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In Baltimore, an Urban Hospital Reaches Out to its Neighbors

In Baltimore, an Urban Hospital Reaches Out to its Neighbors

Johns Hopkins

Johns Hopkins University and its hospital and health system have hired more than 300 residents of Baltimore’s distressed neighborhoods in the wake of the Freddie Gray riots in 2015.

© The Associated Press

Following through on a pledge to address the economic and racial disparities that have long bedeviled Baltimore, Johns Hopkins University and the Hopkins hospital and health system hired more than 300 workers from the city’s impoverished neighborhoods last year, according to an update this week on the efforts.

Hopkins officials said they also committed $55.5 million in construction funds to minority-owned, female-owned or disadvantaged firms in 2016, and increased spending with Baltimore-area businesses by nearly $5 million.

Spurred in part by provisions of the Affordable Care Act, a number of hospitals around the country have undertaken efforts to improve the quality of life in nearby distressed communities. Some of those activities are narrowly focused on medical care, while others seek to address unemployment, food security, and a lack of green space, under the theory that improvements in those areas can help improve the health of people living nearby.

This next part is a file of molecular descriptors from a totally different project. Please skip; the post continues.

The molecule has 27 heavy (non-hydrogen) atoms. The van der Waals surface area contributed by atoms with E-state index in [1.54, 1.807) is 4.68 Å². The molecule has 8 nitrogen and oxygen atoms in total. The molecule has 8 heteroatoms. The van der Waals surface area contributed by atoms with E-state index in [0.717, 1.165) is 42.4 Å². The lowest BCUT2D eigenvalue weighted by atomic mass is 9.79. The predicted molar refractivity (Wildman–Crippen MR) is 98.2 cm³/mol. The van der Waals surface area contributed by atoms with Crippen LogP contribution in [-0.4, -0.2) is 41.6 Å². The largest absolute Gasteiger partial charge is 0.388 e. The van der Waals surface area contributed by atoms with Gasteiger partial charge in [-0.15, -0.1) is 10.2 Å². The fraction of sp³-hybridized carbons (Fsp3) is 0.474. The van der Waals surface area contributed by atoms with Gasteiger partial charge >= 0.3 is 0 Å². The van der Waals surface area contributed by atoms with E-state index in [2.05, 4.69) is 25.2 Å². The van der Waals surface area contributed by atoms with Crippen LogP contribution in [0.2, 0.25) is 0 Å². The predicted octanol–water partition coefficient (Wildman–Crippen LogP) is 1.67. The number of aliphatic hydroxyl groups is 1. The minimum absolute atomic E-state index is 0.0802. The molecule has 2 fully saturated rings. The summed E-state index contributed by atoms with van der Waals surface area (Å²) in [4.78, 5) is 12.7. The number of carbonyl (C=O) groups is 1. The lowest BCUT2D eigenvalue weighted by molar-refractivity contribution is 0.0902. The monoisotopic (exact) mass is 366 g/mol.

The Hopkins initiative was announced in the wake of riots in the city in April 2015 following the death of Freddie Gray, a young African-American man, from injuries sustained while in police custody. The university and health system announced a number of hiring and spending goals intended to promote local business and attack the high rates of unemployment that afflict many neighborhoods in the shadow of the health system.

“We are encouraged by the measurable progress we’ve made to harness Johns Hopkins’ economic activity to promote growth and employment in Baltimore,” Ronald Daniels, president of the university, said when he released the progress report.

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